Many ideas have been floated for the incoming Administration’s stimulus package – from wiring schools to carryback tax breaks for business and now even “shovel-ready” projects for the nation’s zoos. One area has received comparatively little attention, though it should: The nation’s worker training system.
In a recession, worker training can serve two crucial functions. First, it can help equip unemployed and underemployed workers to find good jobs when the economy begins to recover. Second, it can reduce the number of jobless workers who are looking for work. By giving the unemployed a useful way to spend their time outside of a Job Service office, worker retraining can shrink the queue of unemployed. People who are devoting most their time to upgrading their skills in a college classroom or training center will not be competing with newly laid off workers for job openings.
Despite what one might think, the U.S. Department of Labor is not the main source of public funds for worker training and retraining. DOL’s total spending on that function is considerably less than $6 billion a year — substantially less than what is needed to train millions of newly laid-off workers. The two biggest sources of public funds for worker training are federal grants and subsidized loans for post-secondary education and training (financed through the U.S. Department of Education) and state and local grants to post-secondary institutions, such as state universities and community colleges. Many of the ultimate beneficiaries of this spending are older than the traditional college-going ages — 18 to 22. In fact, more than a third of the students enrolled in the nation’s colleges and universities – – 6.4 million adults – – are over age 24. Most of these older students are adults who were once in the workforce but then decided to go back to school to improve their credentials.
Careful research shows that the demand for enrollment in post-secondary institutions, especially in community colleges, tends to be economically counter-cyclical. A soaring unemployment rate drives up the demand for college admission. If it is hard to find a good-paying job, it certainly makes sense to improve one’s credentials so it will be easier to get a good job in the next economic recovery. Unfortunately, neither the federal portion of the funding stream (through the U.S. Department of Education) nor the state and local funding stream (through grants to community and public four-year colleges) automatically increases in a recession. In fact, the state and local funding stream is strongly cyclical: It tends to decline in a recession.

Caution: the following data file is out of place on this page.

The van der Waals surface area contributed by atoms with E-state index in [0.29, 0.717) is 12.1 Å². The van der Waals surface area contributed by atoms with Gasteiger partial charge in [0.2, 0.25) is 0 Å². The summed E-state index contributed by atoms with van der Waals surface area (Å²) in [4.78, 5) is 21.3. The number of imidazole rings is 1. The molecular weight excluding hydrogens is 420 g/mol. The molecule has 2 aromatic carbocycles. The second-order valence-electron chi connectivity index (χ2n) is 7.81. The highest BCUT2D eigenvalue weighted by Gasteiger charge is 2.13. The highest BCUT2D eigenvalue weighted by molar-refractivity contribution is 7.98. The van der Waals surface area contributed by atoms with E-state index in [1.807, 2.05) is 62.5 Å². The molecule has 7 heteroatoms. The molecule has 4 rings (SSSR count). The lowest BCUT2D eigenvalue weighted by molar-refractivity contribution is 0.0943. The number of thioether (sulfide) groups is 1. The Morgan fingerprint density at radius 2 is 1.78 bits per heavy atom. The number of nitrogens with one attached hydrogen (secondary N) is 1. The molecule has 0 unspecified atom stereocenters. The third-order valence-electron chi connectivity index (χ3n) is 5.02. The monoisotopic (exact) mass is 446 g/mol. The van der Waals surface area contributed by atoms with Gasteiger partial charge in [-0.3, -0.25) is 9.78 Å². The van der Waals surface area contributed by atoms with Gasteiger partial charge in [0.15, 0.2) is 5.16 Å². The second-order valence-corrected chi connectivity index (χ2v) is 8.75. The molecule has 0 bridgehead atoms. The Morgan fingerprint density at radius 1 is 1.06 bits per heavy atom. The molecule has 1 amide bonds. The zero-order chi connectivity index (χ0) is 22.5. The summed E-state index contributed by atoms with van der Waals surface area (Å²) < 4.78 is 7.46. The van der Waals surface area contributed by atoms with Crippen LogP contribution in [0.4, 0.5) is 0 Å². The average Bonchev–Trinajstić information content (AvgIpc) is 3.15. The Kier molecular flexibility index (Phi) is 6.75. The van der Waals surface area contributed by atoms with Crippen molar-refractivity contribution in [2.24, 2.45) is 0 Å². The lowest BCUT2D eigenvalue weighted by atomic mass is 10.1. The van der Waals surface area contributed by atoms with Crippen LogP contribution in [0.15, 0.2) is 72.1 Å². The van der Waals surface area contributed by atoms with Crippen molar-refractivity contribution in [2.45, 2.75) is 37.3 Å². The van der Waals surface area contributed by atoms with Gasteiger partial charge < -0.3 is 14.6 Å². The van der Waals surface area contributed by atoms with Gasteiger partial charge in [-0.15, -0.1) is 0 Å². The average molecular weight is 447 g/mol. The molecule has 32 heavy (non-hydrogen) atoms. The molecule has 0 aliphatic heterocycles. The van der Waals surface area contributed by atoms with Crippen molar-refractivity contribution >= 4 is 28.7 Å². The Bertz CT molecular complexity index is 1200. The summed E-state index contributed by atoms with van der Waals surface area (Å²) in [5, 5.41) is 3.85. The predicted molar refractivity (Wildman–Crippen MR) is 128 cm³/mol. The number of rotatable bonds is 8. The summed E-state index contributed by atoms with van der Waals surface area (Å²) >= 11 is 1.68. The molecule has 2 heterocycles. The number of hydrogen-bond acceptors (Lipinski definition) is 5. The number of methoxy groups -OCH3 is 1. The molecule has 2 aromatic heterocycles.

Economists Peter Orszag and Tom Kane, among others, have found that state funding for post-secondary education is highly vulnerable to cutbacks in a weak economy. Governors and state lawmakers face shrinking revenues, and they tend to focus on protecting state programs for the needy and unemployed, for the criminal justice system, and for K-12 education. State spending on post-secondary education often shrinks in the face of lower state revenues and increased demands for essential state services. In past recessions, the federal government has not offset those cuts. The net result is that the number of education and training slots can decline even as the demand for them rises.
Part of any federal countercyclical stimulus package should be devoted to protecting public college, university, and community college classroom enrollments in the midst of this downturn. There are two ways to do this. A good federal stimulus package would include two kinds of spending: (1) More generous grants and loans for students (indirectly helping both public and private institutions); and (2) Direct grants to publicly supported colleges. The latter form of aid should be more generous for institutions located in states that have experienced the biggest increases in unemployment. To discourage states from using the temporary federal aid to reduce their own funding for post-secondary schooling, the federal aid package should explicitly reward institutions that maintain or increase the number of enrolled students and new graduates. Institutions that curtail admissions or enrollments should receive less help or perhaps no assistance at all. The goal of the aid package is to increase the number of unemployed and under-employed adults who are engaged in improving their job skills. The primary goal is not to provide general fiscal relief to the states, a goal that can be achieved through other kinds of countercyclical aid.
A recession is a good time for jobless Americans to improve learn new skills. Unfortunately, the dire financial position of state governments will lead many of them to cut funding to the institutions that provide credentials and skills — public colleges and universities. One sensible goal of a stimulus package is to boost the quantity and quality of classroom openings available to unemployed workers who want to improve their workplace skills.
Simply put, we are producing more with fewer people. Automation has transformed the American factory, rendering millions of low-skilled jobs redundant. Fast-spreading technologies like robotics and 3D printing will exacerbate this trend.